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photographer E-Yaji.

The Mary and George Bloch Collection: Part III  
Bonham's, Hong Kong, 25 May 2011: Lot 18 

Lot 18

Lot 18
Treasury 4, no. 457

An inside-painted rock-crystal ‘landscape’ snuff bottle

(‘The Realm beyond Bodily Reality’)

Crystal, ink, and watercolours; with a flat lip and recessed flat foot surrounded by a protruding rounded footrim; painted on one main side with a view along a river valley, with a sage and his attendant standing on a rocky ledge beneath a cliff, gazing out towards a distant fortified town with mountain peaks beyond, a small rustic bridge crossing the river in the foreground, signed in regular script in the upper left-hand corner, Gan Xuan, with one token seal of the artist, the two narrow sides painted with vignettes, one with bamboo, the other with peonies, both growing beside rocks, the other main side with an excerpt from Wang Xizhi’s ‘Lanting Preface’ in a mixture of regular and clerical script preceded by one token seal of the artist and followed by two further seals of the artist, Gan and Xuan, both in negative seal script
Gan Xuanwen, Lingnan, 1810–1825
Height: 5.5 cm
Mouth/lip: 0.55/1.50 cm
Stopper: tourmaline; vinyl collar

Lot 18 Provenance:
Arts of China (1986)

Kleiner 1987, no. 249
Galeries Lafayette 1990, p. 11
Treasury 4, no. 457

Sydney L. Moss Ltd, London, October 1987
Galeries Lafayette, Paris, April 1990
Creditanstalt, Vienna, May–June 1993
Christie’s, London, 1999

Lot 18 Commentary
The excerpt here roughly equates to the following lines, from Lin Yutang’s translation:

Now when people gather together to surmise life itself, some sit and talk and unburden their thoughts in the intimacy of a room, and some, overcome by a sentiment, soar forth into a world beyond bodily realities. Although we select our pleasures according to our inclinations — some noisy and rowdy, and others quiet and sedate — yet when we have found that which pleases us we are all happy and contented.

The two clearly legible seals here, in combination with two token seals (which were never intended to be read as anything other than a visual representation of the idea for a seal), suggest two things. The first is that Gan used seals both as simple pictorial elements and as readable signatures. The two name-seals following the inscription, Gan and Xuan, are clearly legible, while the other seals were obviously never meant to be read.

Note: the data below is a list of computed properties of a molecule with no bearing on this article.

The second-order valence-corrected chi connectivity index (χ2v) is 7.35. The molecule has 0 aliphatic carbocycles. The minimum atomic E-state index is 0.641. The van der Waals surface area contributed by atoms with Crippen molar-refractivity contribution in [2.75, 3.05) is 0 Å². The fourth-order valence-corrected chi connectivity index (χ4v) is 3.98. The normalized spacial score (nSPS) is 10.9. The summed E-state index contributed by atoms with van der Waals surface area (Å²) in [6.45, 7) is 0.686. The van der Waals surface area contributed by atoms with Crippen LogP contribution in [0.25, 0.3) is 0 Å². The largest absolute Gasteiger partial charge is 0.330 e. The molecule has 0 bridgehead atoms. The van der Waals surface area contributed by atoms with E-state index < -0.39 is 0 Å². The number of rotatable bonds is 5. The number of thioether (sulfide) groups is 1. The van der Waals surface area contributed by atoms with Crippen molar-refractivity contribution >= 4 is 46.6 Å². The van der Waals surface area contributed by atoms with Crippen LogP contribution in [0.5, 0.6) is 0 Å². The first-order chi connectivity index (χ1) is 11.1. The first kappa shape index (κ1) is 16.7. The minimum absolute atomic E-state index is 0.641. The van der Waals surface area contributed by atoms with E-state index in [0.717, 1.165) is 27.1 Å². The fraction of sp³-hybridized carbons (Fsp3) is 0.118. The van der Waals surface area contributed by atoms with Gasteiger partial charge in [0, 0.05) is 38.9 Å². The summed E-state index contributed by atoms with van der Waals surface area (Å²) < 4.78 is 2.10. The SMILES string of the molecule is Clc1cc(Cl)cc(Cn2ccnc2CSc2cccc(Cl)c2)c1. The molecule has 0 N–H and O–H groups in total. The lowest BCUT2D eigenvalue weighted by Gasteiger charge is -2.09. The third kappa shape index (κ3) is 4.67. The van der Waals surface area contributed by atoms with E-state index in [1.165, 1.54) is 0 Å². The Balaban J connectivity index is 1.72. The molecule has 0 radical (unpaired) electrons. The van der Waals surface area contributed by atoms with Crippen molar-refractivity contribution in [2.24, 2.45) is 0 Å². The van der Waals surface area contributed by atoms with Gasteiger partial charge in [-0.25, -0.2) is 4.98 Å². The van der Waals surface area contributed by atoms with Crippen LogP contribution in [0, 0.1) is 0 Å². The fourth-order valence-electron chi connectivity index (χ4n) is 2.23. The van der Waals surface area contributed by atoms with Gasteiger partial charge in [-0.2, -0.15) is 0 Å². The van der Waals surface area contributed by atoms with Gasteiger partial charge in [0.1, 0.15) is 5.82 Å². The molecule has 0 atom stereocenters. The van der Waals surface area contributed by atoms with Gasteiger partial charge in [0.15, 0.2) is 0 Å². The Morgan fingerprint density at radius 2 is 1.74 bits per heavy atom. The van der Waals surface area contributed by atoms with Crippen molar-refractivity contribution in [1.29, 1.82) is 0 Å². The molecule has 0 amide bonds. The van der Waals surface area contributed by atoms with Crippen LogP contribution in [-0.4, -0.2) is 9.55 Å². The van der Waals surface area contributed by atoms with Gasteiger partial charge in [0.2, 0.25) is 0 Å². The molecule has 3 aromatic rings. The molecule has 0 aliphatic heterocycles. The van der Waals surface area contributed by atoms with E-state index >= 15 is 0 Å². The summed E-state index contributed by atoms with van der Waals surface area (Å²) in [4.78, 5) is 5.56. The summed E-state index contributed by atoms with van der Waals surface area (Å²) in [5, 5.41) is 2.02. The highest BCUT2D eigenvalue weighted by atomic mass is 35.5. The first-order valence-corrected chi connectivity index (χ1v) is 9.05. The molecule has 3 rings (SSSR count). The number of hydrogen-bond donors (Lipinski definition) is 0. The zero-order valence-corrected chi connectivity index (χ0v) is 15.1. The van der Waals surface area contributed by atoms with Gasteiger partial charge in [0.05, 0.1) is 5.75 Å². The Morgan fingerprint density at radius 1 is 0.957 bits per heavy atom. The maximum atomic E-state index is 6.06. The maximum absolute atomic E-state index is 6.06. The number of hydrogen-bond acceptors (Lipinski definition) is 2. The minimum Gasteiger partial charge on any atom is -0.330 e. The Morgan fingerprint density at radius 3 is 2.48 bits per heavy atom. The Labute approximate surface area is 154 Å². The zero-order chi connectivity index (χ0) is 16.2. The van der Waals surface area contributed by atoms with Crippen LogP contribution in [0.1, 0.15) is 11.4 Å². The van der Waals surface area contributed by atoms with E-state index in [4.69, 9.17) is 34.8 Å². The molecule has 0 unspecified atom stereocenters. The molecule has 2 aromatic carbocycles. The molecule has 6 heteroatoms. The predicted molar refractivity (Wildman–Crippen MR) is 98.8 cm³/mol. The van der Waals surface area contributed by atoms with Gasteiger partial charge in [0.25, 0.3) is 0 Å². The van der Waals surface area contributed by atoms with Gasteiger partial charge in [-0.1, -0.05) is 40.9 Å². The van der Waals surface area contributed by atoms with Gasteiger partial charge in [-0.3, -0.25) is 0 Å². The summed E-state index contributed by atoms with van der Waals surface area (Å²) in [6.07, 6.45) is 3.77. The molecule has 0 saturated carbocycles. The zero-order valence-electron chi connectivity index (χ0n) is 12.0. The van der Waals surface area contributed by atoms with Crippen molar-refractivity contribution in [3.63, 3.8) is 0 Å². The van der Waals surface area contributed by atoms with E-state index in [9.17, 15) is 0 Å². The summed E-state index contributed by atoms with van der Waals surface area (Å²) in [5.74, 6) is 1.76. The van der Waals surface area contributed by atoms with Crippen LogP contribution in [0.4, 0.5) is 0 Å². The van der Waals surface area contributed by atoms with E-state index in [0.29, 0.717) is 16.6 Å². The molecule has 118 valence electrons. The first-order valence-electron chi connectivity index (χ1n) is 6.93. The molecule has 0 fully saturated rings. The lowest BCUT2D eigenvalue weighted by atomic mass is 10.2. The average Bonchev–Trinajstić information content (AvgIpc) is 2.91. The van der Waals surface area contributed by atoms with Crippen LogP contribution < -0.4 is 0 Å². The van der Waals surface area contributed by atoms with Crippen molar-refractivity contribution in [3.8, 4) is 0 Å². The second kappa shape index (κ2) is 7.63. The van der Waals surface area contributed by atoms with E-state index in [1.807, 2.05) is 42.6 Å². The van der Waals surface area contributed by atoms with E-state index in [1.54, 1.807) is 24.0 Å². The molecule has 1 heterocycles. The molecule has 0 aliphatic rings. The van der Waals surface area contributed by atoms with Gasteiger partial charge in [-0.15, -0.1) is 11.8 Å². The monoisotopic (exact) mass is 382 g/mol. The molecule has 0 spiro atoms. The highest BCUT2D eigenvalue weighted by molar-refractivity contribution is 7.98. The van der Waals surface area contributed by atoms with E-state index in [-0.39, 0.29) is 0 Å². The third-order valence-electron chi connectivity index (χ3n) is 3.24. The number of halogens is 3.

This is one of the Lingnan paintings in the Bloch Collection that is in virtually studio condition, although it is possible that some of the colours may have faded a little. There is neither wear nor significant snuff discolouration. It allows us to see how Gan’s works might have looked the day they were painted. All the subtle gradations of wash, which have been engulfed by a snuff haze in most of his works, are clearly visible under magnification here. It becomes clear that what may appear as bare trees elsewhere may not have been bare when they were painted. Here there are very pale grey washes foliating the branches on many of the trees. We can also see the different tones of sepia wash used for distant mountains, the walled village and cliff-faces. Even the washes of blue and sepia with which he highlights the rocks are clearly visible, and the result is one of Gan’s finest paintings still visible in its original state, with the middle ground and distance particularly compelling and subtly painted. The walled town is an impressionistic delight. The figures here are out of proportion, being larger than they should for the position they occupy, but that is no problem in Chinese painting, where to paint something the way it looked on the surface was already recognized as a childish pursuit by the twelfth century. What mattered was spirit, the essence of a subject, and here we have another of Gan’s psychological self-portraits, on behalf of the scholar-class as a whole.

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